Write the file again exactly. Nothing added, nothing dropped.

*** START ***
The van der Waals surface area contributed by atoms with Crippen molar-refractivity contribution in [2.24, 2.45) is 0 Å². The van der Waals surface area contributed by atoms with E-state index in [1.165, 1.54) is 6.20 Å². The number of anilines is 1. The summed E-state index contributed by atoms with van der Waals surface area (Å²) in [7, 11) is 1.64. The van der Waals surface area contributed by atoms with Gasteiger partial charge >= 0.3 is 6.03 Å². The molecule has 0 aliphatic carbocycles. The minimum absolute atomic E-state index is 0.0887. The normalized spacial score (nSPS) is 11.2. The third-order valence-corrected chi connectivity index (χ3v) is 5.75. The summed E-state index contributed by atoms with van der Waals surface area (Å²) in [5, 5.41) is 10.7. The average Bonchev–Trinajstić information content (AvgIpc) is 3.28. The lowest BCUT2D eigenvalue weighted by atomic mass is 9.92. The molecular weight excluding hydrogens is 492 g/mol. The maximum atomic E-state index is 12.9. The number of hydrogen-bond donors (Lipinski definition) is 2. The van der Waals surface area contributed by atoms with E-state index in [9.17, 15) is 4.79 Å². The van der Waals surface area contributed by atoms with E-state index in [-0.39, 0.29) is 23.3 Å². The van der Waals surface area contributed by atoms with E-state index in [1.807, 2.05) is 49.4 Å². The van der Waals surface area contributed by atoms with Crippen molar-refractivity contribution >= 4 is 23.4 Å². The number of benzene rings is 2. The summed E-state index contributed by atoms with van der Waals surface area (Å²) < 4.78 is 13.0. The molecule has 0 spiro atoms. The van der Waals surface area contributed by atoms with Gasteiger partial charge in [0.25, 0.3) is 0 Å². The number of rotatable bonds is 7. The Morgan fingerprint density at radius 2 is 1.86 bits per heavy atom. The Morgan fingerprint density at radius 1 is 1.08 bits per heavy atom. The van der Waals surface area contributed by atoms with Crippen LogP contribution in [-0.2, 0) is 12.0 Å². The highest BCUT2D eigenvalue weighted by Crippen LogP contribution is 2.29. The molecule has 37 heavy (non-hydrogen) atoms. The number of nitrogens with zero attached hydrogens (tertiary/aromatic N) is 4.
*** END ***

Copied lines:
The van der Waals surface area contributed by atoms with Crippen molar-refractivity contribution in [2.24, 2.45) is 0 Å². The van der Waals surface area contributed by atoms with E-state index in [1.165, 1.54) is 6.20 Å². The number of anilines is 1. The summed E-state index contributed by atoms with van der Waals surface area (Å²) in [7, 11) is 1.64. The van der Waals surface area contributed by atoms with Gasteiger partial charge >= 0.3 is 6.03 Å². The molecule has 0 aliphatic carbocycles. The minimum absolute atomic E-state index is 0.0887. The normalized spacial score (nSPS) is 11.2. The third-order valence-corrected chi connectivity index (χ3v) is 5.75. The summed E-state index contributed by atoms with van der Waals surface area (Å²) in [5, 5.41) is 10.7. The average Bonchev–Trinajstić information content (AvgIpc) is 3.28. The lowest BCUT2D eigenvalue weighted by atomic mass is 9.92. The molecular weight excluding hydrogens is 492 g/mol. The maximum atomic E-state index is 12.9. The number of hydrogen-bond donors (Lipinski definition) is 2. The van der Waals surface area contributed by atoms with E-state index in [9.17, 15) is 4.79 Å². The van der Waals surface area contributed by atoms with E-state index in [-0.39, 0.29) is 23.3 Å². The van der Waals surface area contributed by atoms with E-state index in [1.807, 2.05) is 49.4 Å². The van der Waals surface area contributed by atoms with Crippen molar-refractivity contribution >= 4 is 23.4 Å². The number of benzene rings is 2. The summed E-state index contributed by atoms with van der Waals surface area (Å²) < 4.78 is 13.0. The molecule has 0 spiro atoms. The van der Waals surface area contributed by atoms with Gasteiger partial charge in [0.25, 0.3) is 0 Å². The number of rotatable bonds is 7. The Morgan fingerprint density at radius 2 is 1.86 bits per heavy atom. The Morgan fingerprint density at radius 1 is 1.08 bits per heavy atom. The van der Waals surface area contributed by atoms with Crippen LogP contribution in [-0.2, 0) is 12.0 Å². The highest BCUT2D eigenvalue weighted by Crippen LogP contribution is 2.29. The molecule has 37 heavy (non-hydrogen) atoms. The number of nitrogens with zero attached hydrogens (tertiary/aromatic N) is 4.